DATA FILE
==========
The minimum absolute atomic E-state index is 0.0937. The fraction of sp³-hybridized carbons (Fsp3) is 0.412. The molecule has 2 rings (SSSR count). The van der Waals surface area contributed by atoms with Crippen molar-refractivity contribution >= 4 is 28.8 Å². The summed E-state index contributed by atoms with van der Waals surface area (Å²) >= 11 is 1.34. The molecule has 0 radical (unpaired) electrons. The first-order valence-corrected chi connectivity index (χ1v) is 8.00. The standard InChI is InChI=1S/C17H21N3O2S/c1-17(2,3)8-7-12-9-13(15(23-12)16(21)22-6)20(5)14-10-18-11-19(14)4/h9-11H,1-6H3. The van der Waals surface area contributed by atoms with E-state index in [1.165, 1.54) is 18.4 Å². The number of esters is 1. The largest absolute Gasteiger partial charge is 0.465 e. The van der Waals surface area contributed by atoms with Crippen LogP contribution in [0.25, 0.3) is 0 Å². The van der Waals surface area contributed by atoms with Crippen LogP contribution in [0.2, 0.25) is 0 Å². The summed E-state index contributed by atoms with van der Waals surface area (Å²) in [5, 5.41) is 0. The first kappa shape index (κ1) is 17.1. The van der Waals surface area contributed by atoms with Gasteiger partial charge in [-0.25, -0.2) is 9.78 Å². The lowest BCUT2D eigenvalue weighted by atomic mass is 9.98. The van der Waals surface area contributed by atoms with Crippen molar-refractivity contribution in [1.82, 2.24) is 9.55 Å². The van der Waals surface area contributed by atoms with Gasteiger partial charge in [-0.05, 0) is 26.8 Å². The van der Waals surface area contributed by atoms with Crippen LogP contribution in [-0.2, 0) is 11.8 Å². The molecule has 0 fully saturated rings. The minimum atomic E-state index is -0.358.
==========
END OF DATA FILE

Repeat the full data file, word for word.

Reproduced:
The minimum absolute atomic E-state index is 0.0937. The fraction of sp³-hybridized carbons (Fsp3) is 0.412. The molecule has 2 rings (SSSR count). The van der Waals surface area contributed by atoms with Crippen molar-refractivity contribution >= 4 is 28.8 Å². The summed E-state index contributed by atoms with van der Waals surface area (Å²) >= 11 is 1.34. The molecule has 0 radical (unpaired) electrons. The first-order valence-corrected chi connectivity index (χ1v) is 8.00. The standard InChI is InChI=1S/C17H21N3O2S/c1-17(2,3)8-7-12-9-13(15(23-12)16(21)22-6)20(5)14-10-18-11-19(14)4/h9-11H,1-6H3. The van der Waals surface area contributed by atoms with E-state index in [1.165, 1.54) is 18.4 Å². The number of esters is 1. The largest absolute Gasteiger partial charge is 0.465 e. The van der Waals surface area contributed by atoms with Crippen LogP contribution in [0.25, 0.3) is 0 Å². The van der Waals surface area contributed by atoms with Crippen LogP contribution in [0.2, 0.25) is 0 Å². The summed E-state index contributed by atoms with van der Waals surface area (Å²) in [5, 5.41) is 0. The first kappa shape index (κ1) is 17.1. The van der Waals surface area contributed by atoms with Gasteiger partial charge in [-0.25, -0.2) is 9.78 Å². The lowest BCUT2D eigenvalue weighted by atomic mass is 9.98. The van der Waals surface area contributed by atoms with Crippen molar-refractivity contribution in [1.82, 2.24) is 9.55 Å². The van der Waals surface area contributed by atoms with Gasteiger partial charge in [-0.05, 0) is 26.8 Å². The van der Waals surface area contributed by atoms with Crippen LogP contribution in [-0.2, 0) is 11.8 Å². The molecule has 0 fully saturated rings. The minimum atomic E-state index is -0.358.